After weeks of back-and-forth, President Biden and Republican House Speaker Kevin McCarthy struck a bipartisan deal to raise the debt ceiling in exchange for a series of spending cuts – including paring back funding for the Internal Revenue Service.
The IRS received an influx of $80 billion last year as part of Democrats’ health care and climate change spending bill – dubbed the Inflation Reduction Act – that Biden signed into law in August 2022.
The funding was aimed at improving tax compliance among big corporations and wealthy Americans and shrinking the estimated $600 billion tax gap.
US DEBT DEFAULT COULD SEND MORTGAGE RATES SOARING ABOVE 8%
But cuts to IRS funding are now a key component of the tentative agreement reached by McCarthy and Biden on Sunday evening.
In exchange for a two-year suspension of the debt ceiling, Republicans demanded an immediate $1.38 billion cut to the IRS. On top of that, the bill would take back up to $10 billion in each of the next two years.
“Do you know how much [Democrats are] going to spend this year for IRS agents?” McCarthy said during an interview on “Fox News Sunday.” “$1.9 billion. So we repealed every single dollar they were going to use for IRS agents.”
WHAT IS THE DEBT CEILING, AND WHAT DOES IT MEAN FOR YOU
The IRS – which had about 78,700 employees as of 2021 – previously said that it planned to hire nearly 30,000 new employees by the end of fiscal year 2025, including 8,782 hires in enforcement and 13,883 in taxpayer services. The new enforcement employees would be “exclusively” focused on high-earning households, larger partnerships and companies, according to IRS Commissioner Danny Werfel.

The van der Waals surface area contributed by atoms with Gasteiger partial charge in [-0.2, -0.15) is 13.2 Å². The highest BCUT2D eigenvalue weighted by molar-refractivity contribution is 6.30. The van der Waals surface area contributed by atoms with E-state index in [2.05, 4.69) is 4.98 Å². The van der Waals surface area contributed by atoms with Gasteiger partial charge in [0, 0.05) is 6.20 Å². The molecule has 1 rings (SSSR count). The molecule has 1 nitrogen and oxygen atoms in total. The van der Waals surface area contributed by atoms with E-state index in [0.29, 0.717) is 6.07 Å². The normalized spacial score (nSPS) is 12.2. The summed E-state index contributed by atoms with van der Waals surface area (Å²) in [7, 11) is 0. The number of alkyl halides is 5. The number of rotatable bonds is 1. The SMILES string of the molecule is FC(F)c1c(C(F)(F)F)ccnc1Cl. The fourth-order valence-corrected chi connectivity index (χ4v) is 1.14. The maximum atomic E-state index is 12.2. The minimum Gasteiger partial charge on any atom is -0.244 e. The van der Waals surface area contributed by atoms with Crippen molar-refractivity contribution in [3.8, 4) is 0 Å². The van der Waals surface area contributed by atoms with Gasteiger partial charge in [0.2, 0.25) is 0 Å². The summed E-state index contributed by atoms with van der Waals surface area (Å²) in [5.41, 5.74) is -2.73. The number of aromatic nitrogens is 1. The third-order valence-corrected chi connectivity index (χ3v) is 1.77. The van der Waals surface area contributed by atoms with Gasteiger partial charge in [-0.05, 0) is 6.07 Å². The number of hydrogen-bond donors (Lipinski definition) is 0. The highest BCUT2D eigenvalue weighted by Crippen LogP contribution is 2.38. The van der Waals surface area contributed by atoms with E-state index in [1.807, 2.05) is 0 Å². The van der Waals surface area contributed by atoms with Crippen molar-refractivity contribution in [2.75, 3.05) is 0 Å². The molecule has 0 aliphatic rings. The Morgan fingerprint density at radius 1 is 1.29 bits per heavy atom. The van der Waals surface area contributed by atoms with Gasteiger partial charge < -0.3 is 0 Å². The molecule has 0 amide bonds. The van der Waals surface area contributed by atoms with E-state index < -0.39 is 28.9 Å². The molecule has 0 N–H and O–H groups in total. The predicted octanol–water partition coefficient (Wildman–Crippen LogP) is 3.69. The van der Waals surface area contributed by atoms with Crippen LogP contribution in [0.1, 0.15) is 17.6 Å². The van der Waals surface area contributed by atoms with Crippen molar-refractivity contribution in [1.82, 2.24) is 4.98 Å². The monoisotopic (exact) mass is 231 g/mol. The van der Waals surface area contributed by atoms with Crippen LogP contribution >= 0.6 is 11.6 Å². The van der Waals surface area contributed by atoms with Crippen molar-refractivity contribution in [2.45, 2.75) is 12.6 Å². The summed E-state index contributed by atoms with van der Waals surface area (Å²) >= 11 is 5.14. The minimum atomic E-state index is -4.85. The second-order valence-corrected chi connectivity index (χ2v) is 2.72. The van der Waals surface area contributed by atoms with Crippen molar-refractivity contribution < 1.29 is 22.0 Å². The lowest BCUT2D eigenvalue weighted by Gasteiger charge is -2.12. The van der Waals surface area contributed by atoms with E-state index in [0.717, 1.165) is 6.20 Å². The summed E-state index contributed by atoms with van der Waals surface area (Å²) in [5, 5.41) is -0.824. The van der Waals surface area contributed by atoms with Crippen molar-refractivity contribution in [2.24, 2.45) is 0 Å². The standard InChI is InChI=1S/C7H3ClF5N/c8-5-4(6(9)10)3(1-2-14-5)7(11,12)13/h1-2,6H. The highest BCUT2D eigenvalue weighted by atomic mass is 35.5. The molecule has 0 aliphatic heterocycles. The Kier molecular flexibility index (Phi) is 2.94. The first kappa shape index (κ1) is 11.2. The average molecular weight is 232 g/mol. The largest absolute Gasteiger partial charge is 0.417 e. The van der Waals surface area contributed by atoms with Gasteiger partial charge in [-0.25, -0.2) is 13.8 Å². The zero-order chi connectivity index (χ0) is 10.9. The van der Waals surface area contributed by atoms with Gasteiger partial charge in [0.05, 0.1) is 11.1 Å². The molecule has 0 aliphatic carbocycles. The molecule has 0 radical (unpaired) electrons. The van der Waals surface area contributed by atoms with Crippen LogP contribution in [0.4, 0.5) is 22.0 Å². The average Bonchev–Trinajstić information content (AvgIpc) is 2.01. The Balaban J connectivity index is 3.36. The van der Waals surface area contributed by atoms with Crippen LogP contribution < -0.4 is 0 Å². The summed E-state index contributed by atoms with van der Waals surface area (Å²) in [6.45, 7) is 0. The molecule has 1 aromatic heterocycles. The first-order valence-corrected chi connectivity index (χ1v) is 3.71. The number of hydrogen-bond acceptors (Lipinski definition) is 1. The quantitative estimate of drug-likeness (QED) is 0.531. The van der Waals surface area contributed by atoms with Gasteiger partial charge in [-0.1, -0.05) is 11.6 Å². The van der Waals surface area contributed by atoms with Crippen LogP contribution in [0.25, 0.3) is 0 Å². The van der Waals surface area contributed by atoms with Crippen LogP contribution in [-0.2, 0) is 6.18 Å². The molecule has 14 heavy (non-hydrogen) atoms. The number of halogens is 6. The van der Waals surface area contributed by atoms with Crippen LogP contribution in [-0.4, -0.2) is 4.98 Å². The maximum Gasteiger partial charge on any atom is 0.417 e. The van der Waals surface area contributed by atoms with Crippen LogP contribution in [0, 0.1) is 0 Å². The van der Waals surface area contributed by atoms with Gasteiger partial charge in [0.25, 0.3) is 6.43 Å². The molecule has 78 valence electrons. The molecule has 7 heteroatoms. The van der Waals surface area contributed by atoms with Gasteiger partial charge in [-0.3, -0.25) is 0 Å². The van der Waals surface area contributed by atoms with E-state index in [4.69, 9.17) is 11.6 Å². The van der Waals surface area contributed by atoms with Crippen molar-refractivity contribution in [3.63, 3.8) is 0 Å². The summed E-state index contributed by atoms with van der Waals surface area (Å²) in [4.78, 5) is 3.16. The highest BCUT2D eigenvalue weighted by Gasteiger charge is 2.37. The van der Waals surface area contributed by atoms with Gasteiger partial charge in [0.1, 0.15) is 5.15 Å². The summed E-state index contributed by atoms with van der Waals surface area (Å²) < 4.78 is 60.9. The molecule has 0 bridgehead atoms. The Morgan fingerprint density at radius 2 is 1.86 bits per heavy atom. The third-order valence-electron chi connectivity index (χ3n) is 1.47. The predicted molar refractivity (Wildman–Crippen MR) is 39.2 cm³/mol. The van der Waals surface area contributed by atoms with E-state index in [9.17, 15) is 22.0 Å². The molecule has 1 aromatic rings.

The funding boost elicited fierce pushback from Republicans and other critics, who warned that a beefed-up IRS could ultimately hurt lower-income Americans.
White House officials said the clawback in funding will not hurt near-term tax collection.
The debt ceiling, which is currently around $31.4 trillion, is the legal limit on the total amount of debt that the federal government can borrow on behalf of the public, including Social Security and Medicare benefits, military salaries and tax refunds. In a worst-case scenario, the U.S. would be so cash-strapped that it would have to delay its payment of interest or principal on the nation’s debt.
DEBT CEILING SHOWDOWN RISKS TRIGGERING ‘SELF-INFLICTED’ RECESSION
The U.S. government bumped up against that limit in January, prompting the Treasury Department to initiate a series of actions that are known as “extraordinary” measures intended to stave off a default.
Treasury Secretary Janet Yellen warned last week the country could run out of money as early as June 5 if legislators do not raise or suspend the nation’s borrowing limit.
Lawmakers are set to vote on the McCarthy-Biden agreement sometime this week.
If the U.S. failed to raise or suspend the debt limit, it would eventually have to temporarily default on some of its obligations, which could have serious negative economic implications. Interest rates would likely spike, and demand for Treasurys would drop; even the threat of default can cause borrowing costs to increase, according to the Committee for a Responsible Federal Budget.
While the U.S. has never defaulted on its debt before, it came close in 2011, when House Republicans refused to pass a debt-ceiling increase, prompting rating agency Standard and Poor’s to downgrade the U.S. debt rating one notch.
Read the full article here